I studied at the Universities of Saskatchewan, Toronto, Jordan, and Oxford before taking my doctorate at Princeton. My current research examines categories used to describe Middle Eastern societies.
I am working on a book about the emergence of nationality as a social and legal category in Alexandria (Egypt) between 1880 and 1914. My aim is to understand how and when ordinary people began to identify themselves as Egyptians, Ottomans, foreigners, and the like. This research is based on documents produced by the city's police and its European consular courts. I teach courses on Egypt, the Middle East, and legal history.
- “Papers for Going, Papers for Staying: Identification and Subject Formation in the Eastern Mediterranean,” in Liat Kozma, Avner Wishnitzer, and Cyrus Schayegh, eds., A Global Middle East: Mobility, Materiality and Culture in the Modern Age, 1880-1940 (I.B. Taurus, 2014), 177-200.
- “Statelessness in the History of International Law,” European Journal of International Law 25.1 (2014), 321-327.
- “When did Egyptians stop being Ottomans? An Imperial Citizenship Case Study,” in Willem Maas, ed. Multilevel Citizenship (University of Pennsylvania Press, 2013), 89-109.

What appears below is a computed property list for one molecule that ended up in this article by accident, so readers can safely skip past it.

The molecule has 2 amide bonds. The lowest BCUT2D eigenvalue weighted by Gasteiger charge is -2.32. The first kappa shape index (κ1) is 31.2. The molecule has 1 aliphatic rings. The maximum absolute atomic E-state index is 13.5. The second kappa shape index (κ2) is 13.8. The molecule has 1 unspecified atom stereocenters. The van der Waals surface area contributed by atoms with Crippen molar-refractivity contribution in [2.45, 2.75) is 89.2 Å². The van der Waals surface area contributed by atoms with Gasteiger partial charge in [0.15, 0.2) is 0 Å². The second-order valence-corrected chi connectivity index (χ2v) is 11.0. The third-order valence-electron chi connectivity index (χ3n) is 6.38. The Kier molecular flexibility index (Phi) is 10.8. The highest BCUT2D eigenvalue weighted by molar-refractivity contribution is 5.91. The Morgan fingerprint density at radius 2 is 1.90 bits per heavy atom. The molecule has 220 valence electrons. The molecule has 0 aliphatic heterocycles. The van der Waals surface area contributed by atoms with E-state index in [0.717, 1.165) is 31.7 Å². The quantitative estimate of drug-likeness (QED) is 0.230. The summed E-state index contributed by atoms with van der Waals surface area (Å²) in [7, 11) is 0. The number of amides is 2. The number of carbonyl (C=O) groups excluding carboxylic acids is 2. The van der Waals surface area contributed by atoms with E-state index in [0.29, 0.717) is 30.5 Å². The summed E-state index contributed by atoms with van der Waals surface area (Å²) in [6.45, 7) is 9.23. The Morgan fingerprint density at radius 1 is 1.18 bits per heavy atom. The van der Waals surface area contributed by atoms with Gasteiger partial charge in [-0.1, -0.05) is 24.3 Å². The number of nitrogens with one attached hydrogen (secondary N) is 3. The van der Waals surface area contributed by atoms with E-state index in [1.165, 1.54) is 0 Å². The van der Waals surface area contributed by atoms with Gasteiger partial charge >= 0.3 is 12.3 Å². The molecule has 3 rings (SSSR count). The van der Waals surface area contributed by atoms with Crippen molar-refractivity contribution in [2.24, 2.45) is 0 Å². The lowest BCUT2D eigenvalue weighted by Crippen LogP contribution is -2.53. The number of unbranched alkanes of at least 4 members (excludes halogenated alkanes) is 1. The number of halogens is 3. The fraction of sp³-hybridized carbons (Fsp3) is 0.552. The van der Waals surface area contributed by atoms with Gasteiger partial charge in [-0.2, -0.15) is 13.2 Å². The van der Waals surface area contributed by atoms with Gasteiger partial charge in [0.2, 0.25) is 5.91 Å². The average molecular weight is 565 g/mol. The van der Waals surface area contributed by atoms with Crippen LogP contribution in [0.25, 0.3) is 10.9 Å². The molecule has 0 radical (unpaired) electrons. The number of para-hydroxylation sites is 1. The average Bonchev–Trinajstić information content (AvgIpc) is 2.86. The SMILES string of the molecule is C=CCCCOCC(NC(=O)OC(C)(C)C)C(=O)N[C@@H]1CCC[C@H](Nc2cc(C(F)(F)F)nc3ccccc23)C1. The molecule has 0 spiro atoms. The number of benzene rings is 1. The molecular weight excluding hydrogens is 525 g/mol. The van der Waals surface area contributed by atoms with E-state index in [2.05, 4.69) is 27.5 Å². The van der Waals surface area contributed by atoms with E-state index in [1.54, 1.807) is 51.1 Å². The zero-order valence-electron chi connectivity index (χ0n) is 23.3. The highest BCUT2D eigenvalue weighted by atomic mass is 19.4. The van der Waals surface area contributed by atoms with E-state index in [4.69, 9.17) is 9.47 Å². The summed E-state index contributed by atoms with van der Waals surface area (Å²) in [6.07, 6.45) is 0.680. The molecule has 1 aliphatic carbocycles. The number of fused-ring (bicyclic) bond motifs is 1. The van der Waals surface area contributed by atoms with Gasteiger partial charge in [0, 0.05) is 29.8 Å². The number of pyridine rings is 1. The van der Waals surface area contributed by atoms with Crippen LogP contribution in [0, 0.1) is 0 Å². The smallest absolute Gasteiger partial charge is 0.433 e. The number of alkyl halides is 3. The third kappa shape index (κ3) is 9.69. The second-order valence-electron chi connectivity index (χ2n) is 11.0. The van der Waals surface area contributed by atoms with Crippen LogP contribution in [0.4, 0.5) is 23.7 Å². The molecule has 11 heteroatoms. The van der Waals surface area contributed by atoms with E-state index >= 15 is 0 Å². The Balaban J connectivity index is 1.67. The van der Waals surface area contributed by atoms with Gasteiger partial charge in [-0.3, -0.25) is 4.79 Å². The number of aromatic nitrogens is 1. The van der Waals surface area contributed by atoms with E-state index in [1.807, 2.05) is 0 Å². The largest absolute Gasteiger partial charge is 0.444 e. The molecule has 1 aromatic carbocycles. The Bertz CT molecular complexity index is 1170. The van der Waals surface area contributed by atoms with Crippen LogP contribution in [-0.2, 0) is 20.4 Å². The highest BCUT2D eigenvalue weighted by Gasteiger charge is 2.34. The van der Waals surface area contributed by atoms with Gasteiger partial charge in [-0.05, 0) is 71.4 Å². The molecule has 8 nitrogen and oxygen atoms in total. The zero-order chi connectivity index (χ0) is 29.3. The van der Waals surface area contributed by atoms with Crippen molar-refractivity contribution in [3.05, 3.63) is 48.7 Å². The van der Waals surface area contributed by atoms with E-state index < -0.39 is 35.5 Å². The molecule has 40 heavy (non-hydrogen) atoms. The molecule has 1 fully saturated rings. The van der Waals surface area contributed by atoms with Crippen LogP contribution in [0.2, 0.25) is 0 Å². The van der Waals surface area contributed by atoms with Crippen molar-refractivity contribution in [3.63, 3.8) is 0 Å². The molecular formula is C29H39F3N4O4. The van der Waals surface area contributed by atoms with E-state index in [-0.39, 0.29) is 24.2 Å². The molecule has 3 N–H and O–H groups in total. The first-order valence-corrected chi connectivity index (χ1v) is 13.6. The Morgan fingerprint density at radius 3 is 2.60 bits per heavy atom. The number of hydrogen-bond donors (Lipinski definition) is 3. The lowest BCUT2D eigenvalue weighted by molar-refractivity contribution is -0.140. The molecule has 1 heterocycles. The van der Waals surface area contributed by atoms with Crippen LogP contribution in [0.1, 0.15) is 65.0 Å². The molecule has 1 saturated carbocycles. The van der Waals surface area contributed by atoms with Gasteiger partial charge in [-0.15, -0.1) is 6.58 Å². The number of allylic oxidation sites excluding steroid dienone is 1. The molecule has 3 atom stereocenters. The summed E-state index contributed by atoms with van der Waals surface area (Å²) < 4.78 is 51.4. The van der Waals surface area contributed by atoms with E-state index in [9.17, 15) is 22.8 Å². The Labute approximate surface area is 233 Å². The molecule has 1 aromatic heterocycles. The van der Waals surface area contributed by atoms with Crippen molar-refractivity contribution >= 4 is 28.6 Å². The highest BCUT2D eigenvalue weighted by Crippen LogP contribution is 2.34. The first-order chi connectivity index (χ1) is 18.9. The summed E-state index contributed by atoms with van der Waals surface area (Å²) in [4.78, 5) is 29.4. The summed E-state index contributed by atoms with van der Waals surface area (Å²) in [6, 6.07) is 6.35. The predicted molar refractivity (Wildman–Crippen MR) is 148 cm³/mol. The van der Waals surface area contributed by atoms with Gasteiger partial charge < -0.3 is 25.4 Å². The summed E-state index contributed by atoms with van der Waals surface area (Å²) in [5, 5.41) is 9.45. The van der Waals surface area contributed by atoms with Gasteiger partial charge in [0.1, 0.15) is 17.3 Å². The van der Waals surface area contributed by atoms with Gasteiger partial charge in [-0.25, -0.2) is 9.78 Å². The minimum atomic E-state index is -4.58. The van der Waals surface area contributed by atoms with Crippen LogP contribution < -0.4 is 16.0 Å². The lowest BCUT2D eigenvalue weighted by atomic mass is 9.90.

- “Cosmopolitan Cursing in Late Nineteenth Century Alexandria,” in Derryl MacLean and Sikeena Karmali Ahmed, eds., Cosmopolitanisms in Muslim Contexts: Perspectives from the Past, “Exploring Muslim Contexts” series (Edinburgh University Press, 2012), 92-104.
- More at academia.edu.
- I am developing a digital humanities tool called Prosop, for which I received an NEH Digital Humanities Start-Up Grant in 2011.
- I am an administrator of the American Historical Association's ArchivesWiki.
- I am associate editor (book reviews, non-Americas) of the Law and History Review.
- I was previously a fellow of the Rechtskulturen program (2012-13) and the Hurst Summer Institute in Legal History (2011).
In spring 2016, I am teaching
- ASH 1044: Middle Eastern History and Civilization, an online introductory undergraduate survey with discussion sections
- IFS 2116: Digital Microhistory Lab: Alexandria in 1905, a methods class in digital history
- ASH 3230: Middle East Survey, the Middle East majors core course
- HIS 6934/4930: Islamic Law and Society, a seminar for graduates and advanced undergraduates co-taught with Adam Gaiser (Religion).
Past semesters: Schedule and Readings